11 Jun Yoga Takes a Brave Man
Getting men to identify with yoga has long been a challenge in this country. It doesn’t matter that yoga, since its beginnings in India thousands of years ago, has mainly been taught and studied by men.
Sure enough, the first thing many men notice on entering a yoga studio, is that for the most part they’re in foreign territory. And fundamentally men and women seek out Yoga for different reasons; in my experience, men walk into class needing a challenge, whereas women often come to the mat seeking refuge.
Overcoming Groins and Grey Matter
Men, it seems, are naturally tight. Boys and girls may be born equally limber, with an ability to comfortably put their feet behind their heads. But by adolescence, boys generally lose flexibility faster than girls, and as boys become men, the differences in flexibility tend to grow. Researchers have noted this gap, although they can’t specifically link it to differences in hormones, musculature, or connective tissue.
Whatever is to blame, the typical man’s pursuits and lifestyle, from sitting at a desk all day to gym work, put little importance on improving your range of movement, or flexibility.
Stretching takes a back seat in a male’s life as early as secondary school. And if you observe how most men stretch before soccer — by pushing on each other and bouncing, it’s difficult to imagine how anyone can emerge from that with a positive view of flexibility!
Today my one on one clients are religious about their one-day-a-week (sometimes x 2) private sessions. Several have attributed their daily vitality to the practices that I have crafted for them.
Elasticity helps men who are determined to play sport at weekends, be it golf, or tennis, or even preparing for the iron men competition.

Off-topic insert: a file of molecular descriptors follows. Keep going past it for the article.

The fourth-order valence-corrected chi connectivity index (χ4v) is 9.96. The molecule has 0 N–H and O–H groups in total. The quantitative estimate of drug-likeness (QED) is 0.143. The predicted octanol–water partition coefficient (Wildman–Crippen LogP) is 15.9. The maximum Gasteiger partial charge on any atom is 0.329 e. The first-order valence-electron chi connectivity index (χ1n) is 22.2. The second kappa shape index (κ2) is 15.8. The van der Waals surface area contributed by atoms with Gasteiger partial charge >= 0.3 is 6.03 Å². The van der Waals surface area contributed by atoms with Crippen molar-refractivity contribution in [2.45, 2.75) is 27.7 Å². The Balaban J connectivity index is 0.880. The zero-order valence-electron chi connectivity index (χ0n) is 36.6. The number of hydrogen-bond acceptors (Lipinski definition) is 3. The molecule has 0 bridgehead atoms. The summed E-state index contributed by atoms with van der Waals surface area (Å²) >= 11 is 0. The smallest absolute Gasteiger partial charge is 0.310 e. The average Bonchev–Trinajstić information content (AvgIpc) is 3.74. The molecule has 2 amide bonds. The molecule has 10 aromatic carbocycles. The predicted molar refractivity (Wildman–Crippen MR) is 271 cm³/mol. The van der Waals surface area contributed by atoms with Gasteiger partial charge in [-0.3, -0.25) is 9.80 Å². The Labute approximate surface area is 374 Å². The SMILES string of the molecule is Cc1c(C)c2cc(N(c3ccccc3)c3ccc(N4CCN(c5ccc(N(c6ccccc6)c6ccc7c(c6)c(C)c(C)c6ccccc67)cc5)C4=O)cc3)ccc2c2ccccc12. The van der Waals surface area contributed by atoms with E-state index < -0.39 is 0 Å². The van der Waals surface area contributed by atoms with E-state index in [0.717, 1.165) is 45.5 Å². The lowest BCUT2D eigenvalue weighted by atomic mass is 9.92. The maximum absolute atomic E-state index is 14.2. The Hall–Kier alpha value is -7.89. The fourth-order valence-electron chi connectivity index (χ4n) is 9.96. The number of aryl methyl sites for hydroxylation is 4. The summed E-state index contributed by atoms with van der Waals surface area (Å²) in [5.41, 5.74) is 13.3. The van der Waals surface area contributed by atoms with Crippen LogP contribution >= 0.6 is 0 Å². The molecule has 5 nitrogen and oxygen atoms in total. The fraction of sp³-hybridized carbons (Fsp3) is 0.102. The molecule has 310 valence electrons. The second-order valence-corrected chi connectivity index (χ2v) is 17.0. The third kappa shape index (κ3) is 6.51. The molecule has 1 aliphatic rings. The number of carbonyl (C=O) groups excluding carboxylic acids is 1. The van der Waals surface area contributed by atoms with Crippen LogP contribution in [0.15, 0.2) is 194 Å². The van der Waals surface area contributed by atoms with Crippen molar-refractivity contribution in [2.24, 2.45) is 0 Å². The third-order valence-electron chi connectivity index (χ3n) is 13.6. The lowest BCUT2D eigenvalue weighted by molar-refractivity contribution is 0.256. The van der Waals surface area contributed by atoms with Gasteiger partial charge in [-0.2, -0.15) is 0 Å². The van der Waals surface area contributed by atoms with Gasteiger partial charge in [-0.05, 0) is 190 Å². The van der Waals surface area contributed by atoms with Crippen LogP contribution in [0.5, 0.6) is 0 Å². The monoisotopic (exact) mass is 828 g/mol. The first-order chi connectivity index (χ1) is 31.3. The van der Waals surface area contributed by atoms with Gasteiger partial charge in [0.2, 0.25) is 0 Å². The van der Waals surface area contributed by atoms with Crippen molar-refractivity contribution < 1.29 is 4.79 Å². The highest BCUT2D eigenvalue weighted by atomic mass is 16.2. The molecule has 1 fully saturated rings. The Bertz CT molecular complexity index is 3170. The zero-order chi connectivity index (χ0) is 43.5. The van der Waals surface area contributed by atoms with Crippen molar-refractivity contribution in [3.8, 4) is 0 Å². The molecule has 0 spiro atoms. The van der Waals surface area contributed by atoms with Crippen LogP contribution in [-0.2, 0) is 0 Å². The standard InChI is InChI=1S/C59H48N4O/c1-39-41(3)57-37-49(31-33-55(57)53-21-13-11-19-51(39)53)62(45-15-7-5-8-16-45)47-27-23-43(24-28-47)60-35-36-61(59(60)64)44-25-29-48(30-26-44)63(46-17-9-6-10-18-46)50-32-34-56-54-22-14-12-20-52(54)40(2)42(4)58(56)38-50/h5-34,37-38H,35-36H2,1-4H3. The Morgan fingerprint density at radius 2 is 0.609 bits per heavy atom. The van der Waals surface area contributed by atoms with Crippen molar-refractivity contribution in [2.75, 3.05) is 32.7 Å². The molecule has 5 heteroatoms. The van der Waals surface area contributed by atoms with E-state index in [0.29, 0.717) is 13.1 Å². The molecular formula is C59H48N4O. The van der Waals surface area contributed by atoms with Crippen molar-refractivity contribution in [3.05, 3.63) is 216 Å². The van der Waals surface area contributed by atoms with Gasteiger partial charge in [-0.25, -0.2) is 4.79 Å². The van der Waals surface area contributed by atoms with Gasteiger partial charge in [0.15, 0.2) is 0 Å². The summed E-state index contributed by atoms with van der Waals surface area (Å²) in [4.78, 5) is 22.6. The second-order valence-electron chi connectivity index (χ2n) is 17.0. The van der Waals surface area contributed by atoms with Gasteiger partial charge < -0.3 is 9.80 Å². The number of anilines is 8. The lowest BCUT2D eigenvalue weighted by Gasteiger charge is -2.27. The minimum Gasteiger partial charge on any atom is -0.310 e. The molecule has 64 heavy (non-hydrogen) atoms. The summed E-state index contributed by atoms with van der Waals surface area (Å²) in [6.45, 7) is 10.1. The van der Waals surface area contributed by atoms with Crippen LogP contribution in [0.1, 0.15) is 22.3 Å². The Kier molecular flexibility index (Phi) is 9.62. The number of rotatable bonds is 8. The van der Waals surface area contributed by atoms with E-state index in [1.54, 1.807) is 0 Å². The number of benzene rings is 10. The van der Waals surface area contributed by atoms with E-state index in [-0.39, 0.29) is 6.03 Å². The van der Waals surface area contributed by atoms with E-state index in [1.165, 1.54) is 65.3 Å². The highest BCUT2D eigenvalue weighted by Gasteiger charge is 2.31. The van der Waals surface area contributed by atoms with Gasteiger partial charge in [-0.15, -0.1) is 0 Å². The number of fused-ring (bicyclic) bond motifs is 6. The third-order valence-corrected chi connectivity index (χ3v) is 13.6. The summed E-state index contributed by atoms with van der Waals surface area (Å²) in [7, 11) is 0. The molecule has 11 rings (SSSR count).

Even if a guy turns a physical corner and starts adapting to yoga’s demands, he may still miss out on many of the practice’s benefits. Yoga’s internal rewards—everything from better focus to less stress—are the hardest for men to realize.
This problem, too, begins with men’s wiring. Men’s brains have a high capacity to process emotions like fear and aggression. Put an average, aggressive-feeling man on the mat, add thoughts about hostile takeovers, and you get someone who isn’t looking to quiet his mind but to let go of pent-up energy. That’s easy in traditional recreational sports, with their scores, times, and rivalries. However men in Downward Dog may still be looking for something, or someone, to beat. For men, physical activity—nonsexual physical activity—has always been closely associated with competition.
In my experience with time and training, men’s brains can get past such competitive urges, and the proof lies in the men who have found enormous benefits from tapping into yoga’s more emotional offerings.
Stress and Yoga
Yoga can also teach a guy who’s overwhelmed by his many responsibilities that the best way to get things done is by being present—focusing on one thing at a time.
That’s where the freedom comes in. You can let go, and you realize that the bigger game you’re playing in life isn’t about competitiveness.
Life is about awareness, equanimity, and keeping one’s ego in check—after all, the world is a bigger place than any one…man.
WORKSHOP ‘INTERMITTENT FASTING + KRIYA FOR SELF CARE’
@Yotopia 23 June, 13 MERCER STREET, LONDON, WC2H 9QJ
For more tips on how to live a healthier lifestyle, check out my new book, which is available on Amazon, and all leading bookstores, including Waterstones and Borders.
‘Mind Body Cleanse’ by Chris James (Penguin Vermilion, £14.99). Available from here: https://www.chrisjamesmindbody.com/product/mind-body-cleanse-by-chris-james/https://www.amazon.co.uk/Mind-Body-Cleanse-Plan-Re-Energise/dp/1785040804
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